A few weeks ago I highlighted what proved to be some controversial criticisms (https://mereorthodoxy.com/?p=3169 ) given by Dr. Roback-Morse of a recent study on the psychological health of children raised in lesbian homes (US National Longitudinal Lesbian Family Study: Psychological Health of 17-year-old Adolescence http://www.nllfs.org/publications/pdf/peds.2009-3153v1.pdf). In response to the controversy I carefully read through the study to determine the truth of the claims that I gave and that others responded with. What I found was quite illuminating.
First, the authors themselves acknowledge three limitations of their study: (1. The sample was nonrandom (2. The assessments (Child Behavior Checklists) given by the mothers did not have independent verification (3. The study did not account for a difference in socioeconomic status between the lesbian homes and regular heterosexual families. Here’s a quote directly from the study that states and describes these limitations,
“This study has several limitations. First, it has a nonrandom sample…A second limitation is that the data did not include the Achenbach Youth Self-Report or Teacher’s Report Form. A more comprehensive assessment would have included reports from all 3 sources. A final limitation is that although the NLLFS (National Longitudinal Lesbian Family Study) and the normative samples are similar in socioeconomic status, they are neither matched not controlled for race/ethnicity or region of residence.”
Thus, in regard to the first limitation, though the study garnered couples from where it could find them, the authors themselves acknowledge that it was by no means a random selection, which though it does not derail the entire study, does mitigate somewhat the accuracy of the results.
Second, though the CBC (child behavior checklist) is a “viable tool for assessing a child’s behavior,” the point is that there was no independent verification of the assessment which again mitigates the accuracy of the study’s findings.
Finally, the authors note that they did not account for the difference in socioeconomic status between the NLLFS and the normative sample. As one commentator noted, “if the lesbian couples are older, more secure, more well off then you need to compare that not to the entire population of heterosexual couples but the sub-population who can most closely fit that demographic.” The study did not do this; it acknowledges that. We can safely assume then that the results will be in favor of the lesbian couples simply by reason of high socioeconomic status.
Given these limitations it is astonishing to me that the study still makes this conclusion, “Our findings show that adolescents who have been raised since birth in planned lesbian families demonstrate healthy psychological adjustment and thus provide no justification for restricting access to reproductive technologies or child custody on the basis of the sexual orientation of the parents.” It seems to me that a little more caution is in order given the limitations of the study as the author’s themselves note.
As for assumptions, the study attributes some of the psychological health of children raised in lesbian homes to less physical punishment and more “verbal limit-setting,” How does this relate to men vs. women as better parents? Here is the quote from the study, “The lower levels of externalizing problem behavior among NLLFS adolescents may be explained by the disciplinary styles used in lesbian mother households. The NLLFS mothers reported using verbal limit-setting more often with their children. Other studies have found that lesbian mothers use less corporal punishment and less power assertion than heterosexual fathers. Growing up in households with less power assertion and more parental involvement has been shown to be associated with healthier psychological adjustments.” The authors do not confine their comments to assertive, abusive fathers, but simply assume that heterosexual fathers are assertive, uninvolved and perhaps abusive. By contract lesbian mothers are controlled, sensitive and involved according to the authors of the study. This suggests that there is a bias towards woman and against men as parents.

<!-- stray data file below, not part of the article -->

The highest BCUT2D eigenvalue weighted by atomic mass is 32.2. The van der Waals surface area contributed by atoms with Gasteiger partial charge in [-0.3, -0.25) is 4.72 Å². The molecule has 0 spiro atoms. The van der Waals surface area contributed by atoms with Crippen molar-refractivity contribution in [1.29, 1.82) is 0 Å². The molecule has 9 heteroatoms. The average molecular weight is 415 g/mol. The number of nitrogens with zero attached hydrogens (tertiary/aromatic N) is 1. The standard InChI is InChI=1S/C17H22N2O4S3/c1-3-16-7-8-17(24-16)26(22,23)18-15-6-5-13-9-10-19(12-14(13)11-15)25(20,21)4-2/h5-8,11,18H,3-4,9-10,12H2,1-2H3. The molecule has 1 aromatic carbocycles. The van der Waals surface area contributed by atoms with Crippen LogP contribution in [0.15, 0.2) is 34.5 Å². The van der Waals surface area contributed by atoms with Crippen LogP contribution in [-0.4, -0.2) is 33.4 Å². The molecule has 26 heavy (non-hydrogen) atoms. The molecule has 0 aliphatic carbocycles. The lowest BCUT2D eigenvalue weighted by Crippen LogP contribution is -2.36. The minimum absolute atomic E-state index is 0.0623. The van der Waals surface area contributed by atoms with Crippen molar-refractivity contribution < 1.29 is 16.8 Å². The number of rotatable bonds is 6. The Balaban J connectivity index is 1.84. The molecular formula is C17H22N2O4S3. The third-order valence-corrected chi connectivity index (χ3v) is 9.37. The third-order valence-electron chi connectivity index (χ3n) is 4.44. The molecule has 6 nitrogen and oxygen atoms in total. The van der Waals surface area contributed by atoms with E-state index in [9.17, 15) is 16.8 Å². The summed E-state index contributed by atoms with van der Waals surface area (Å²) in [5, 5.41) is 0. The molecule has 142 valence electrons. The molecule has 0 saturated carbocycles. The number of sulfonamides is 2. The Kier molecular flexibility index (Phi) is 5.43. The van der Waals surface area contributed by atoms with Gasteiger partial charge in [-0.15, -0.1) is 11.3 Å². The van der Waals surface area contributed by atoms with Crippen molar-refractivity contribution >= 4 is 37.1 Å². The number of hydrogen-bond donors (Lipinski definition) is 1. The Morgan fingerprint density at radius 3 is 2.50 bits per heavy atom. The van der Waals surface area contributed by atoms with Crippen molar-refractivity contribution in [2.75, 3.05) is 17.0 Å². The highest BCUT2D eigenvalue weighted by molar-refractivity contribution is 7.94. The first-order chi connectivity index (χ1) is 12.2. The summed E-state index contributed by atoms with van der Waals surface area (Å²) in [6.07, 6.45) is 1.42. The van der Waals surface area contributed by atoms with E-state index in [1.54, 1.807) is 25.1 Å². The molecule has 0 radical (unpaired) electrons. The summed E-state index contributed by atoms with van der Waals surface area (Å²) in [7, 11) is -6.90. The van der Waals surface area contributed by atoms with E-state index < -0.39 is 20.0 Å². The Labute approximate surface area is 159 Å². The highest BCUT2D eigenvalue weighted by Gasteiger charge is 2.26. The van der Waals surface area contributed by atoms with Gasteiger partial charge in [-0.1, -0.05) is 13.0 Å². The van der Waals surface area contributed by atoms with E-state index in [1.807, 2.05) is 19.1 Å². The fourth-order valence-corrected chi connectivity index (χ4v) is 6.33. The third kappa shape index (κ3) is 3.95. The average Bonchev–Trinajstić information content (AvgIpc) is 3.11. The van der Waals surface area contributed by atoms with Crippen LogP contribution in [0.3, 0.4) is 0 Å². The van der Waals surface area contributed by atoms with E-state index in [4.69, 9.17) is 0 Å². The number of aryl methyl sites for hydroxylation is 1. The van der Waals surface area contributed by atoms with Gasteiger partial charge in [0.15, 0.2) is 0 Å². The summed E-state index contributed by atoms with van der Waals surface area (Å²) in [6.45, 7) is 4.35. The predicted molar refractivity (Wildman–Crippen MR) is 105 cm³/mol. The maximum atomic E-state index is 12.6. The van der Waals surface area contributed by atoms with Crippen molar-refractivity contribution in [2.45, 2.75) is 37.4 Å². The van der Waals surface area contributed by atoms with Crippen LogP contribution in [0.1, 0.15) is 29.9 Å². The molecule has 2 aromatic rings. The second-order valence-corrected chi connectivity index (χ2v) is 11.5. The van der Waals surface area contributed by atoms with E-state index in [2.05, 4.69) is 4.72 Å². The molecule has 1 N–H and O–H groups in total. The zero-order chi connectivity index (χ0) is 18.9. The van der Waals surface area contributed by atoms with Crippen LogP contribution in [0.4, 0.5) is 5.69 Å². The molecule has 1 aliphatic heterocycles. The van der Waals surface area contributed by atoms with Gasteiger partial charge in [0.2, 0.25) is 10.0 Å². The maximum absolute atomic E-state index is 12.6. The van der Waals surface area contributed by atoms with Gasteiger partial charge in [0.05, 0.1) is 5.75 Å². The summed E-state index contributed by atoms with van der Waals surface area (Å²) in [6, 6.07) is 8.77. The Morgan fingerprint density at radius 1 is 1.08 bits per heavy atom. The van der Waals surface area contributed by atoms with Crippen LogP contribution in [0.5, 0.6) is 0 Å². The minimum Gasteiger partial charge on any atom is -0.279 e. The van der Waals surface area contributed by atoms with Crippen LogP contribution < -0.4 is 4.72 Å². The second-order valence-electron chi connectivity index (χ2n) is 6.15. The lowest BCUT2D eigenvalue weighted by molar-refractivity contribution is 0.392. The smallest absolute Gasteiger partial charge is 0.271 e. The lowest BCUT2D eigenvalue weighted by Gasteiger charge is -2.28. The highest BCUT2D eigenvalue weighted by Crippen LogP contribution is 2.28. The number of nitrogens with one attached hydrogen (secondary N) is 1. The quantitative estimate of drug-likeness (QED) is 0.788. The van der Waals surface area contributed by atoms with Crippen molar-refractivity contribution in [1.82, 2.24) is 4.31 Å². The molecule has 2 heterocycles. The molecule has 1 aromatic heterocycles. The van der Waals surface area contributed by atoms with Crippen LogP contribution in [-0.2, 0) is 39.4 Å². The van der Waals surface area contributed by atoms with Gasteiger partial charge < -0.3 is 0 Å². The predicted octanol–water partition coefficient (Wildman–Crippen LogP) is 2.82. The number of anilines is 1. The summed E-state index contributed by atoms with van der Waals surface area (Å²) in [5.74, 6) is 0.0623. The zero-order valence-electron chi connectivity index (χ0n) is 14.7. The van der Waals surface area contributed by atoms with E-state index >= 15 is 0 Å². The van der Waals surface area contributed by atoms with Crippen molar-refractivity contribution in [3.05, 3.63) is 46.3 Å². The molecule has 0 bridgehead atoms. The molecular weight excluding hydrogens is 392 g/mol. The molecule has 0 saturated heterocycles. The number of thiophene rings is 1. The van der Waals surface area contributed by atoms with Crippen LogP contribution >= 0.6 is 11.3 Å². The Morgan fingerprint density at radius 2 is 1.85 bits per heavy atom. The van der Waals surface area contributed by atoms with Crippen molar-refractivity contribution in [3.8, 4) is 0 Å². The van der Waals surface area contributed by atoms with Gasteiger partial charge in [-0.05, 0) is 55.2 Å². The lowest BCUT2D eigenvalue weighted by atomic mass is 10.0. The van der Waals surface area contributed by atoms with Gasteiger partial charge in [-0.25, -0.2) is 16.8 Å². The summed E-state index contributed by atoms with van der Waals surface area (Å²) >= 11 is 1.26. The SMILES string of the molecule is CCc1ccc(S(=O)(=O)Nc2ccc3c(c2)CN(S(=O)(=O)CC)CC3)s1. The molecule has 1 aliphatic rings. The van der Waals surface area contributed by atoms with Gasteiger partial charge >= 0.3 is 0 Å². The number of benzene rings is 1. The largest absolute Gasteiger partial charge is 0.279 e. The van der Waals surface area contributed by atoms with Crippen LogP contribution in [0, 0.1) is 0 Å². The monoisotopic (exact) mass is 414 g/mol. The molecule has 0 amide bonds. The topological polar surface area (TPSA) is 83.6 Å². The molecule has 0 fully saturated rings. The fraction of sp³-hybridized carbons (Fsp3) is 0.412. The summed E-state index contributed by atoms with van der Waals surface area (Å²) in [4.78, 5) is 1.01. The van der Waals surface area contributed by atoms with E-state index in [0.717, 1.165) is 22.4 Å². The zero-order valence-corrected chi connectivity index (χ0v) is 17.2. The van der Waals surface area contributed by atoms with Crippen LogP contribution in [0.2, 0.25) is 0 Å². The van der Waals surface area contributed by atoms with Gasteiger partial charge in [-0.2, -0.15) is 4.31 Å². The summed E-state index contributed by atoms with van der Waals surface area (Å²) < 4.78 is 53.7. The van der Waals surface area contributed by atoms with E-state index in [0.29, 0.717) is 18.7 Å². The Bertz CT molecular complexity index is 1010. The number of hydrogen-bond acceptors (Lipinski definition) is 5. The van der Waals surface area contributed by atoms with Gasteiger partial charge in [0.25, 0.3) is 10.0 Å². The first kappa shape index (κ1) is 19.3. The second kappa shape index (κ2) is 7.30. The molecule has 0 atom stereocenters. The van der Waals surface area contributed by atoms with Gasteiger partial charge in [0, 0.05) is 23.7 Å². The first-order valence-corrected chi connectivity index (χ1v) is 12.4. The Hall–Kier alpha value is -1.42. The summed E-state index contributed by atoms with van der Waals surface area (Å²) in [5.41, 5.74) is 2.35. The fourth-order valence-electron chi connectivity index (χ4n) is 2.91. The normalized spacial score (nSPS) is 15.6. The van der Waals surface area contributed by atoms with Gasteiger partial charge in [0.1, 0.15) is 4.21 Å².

The other assumption, “that the means for having a child through artificial reproductive technology is better than through sex because the child will always be wanted and therefore better cared for in the latter case,” is suggested here, “The NLLFS adolescents demonstrated higher levels of social, school/academic, and total competence than gender-matched normative samples of American teenagers. These findings may be explained in part by the NLLFS mother’s commitment even before their offspring were born to be fully engaged in the process of parenting. During pregnancy, the prospective mothers took classes and formed support groups to learn about childrearing. They were actively involved in the education of their children and aspired to remain close to them, however unique their interests, orientations and preferences may be.” According to the authors of the study, the children were wanted and were therefore better cared for and loved. Throughout the study the offspring are referred to as “planned” indicating the importance and value the authors place on knowing that you’ll have a child. Now granted, in the modern world there are many ways that a pregnancy can be either planned or avoided, ART being a method that both heterosexual and lesbian couples can use, but the force of this quote seems to be that however you plan your pregnancies, they ought to be planned in order for the children to really be wanted and therefore cared for.
Check out the study if you get a chance. It’s a fascinating and fairly comprehensible read. It will take you half and hour at most (I’m a slow reader) and will be well worth the time in the end.